Do most people share news articles via email or social media? This is one case where old proven trumps the shiny new object. Email wins, according to a study we did in partnership with GMI Lightspeed of 1,000 Americans ages 18+.
Social media stood a fighting chance, but good old-fashioned email won the prize for article sharing coming in first place with 34 percent. Social media was a close second with 29 percent. Not surprisingly, younger people are more likely to share news on social media: 50 percent of those ages 18 to 24 and 45 percent of those ages 24 to 35, compared to eight percent of those 55 or older.
What this means: In PR, getting coverage is only the first step. Merchandising the coverage helps extend its benefits to your target audiences. By now, we’re all familiar with the mainstay social sharing icons on infographics, video, blog posts and articles. But don’t forget to make it easy to click and email too. Consider taking your most valuable content a step further through email marketing.
So make sure you can email your content, and if you’d like to read about how to make your news mobile (and social), check out our post, Seven Tips for Making Your News Mobile.
We asked questions about lots of other topics – from Buzzfeed, to Facebook, email versus social media and preferred news outlets. You can view the full results in our ebook, Read It, Watch It, or Tweet It – How Americans Read and Share News.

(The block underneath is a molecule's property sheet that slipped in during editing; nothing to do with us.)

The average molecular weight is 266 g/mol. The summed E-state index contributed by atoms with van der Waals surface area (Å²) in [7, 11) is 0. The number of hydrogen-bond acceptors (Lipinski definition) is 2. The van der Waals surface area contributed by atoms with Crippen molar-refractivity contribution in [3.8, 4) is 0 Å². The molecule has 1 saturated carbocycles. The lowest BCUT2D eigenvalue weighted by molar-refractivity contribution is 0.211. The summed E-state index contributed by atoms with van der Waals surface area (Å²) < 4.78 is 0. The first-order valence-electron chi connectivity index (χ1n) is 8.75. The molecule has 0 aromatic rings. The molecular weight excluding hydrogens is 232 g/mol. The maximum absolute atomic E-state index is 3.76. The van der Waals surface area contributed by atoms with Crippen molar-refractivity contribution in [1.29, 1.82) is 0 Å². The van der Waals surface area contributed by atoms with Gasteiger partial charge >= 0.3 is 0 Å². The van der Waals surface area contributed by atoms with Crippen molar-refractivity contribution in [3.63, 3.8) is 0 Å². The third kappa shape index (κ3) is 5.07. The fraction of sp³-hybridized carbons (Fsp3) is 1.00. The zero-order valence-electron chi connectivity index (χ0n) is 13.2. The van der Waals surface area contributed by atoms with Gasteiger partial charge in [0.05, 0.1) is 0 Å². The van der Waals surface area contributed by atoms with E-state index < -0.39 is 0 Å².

Beth is the CEO of InkHouse, which she co-founded in 2007, and has grown into one of the fastest-growing PR firms in the nation with 100+ employees and four offices. Named one of the “Top Women in PR” by PR News, Beth is working to reinvent the PR agency model to bend it toward the kind of culture that catapults great ideas and jettisons the rules that no longer work. At InkHouse, Beth focuses on inventing and implementing the new strategies that shape the agency’s work. In addition to changing the PR profession, Beth is working to change workplace culture as an advocate for equal opportunities. A frequent contributor to Forbes and Fortune, she is widely cited in outlets ranging from NPR, to Harvard Business Review, Fast Company, Huffington Post, Bloomberg and The Boston Globe. Beth was an appointee to Governor Patrick’s Women in the Workplace Task Force, and currently serves on two boards of directors as vice chair for the Alliance for Business Leadership and the vice president of the Massachusetts Women’s Forum. Beth spent six years learning the ropes in startup technology PR at Schwartz Communications and then moved on to venture capital firm Charles River Ventures before she went to The Castle Group, a generalist PR firm, for which she was a vice president. She studied PR, creative writing and journalism at Syracuse University and graduated from its SI Newhouse School of Public Communications.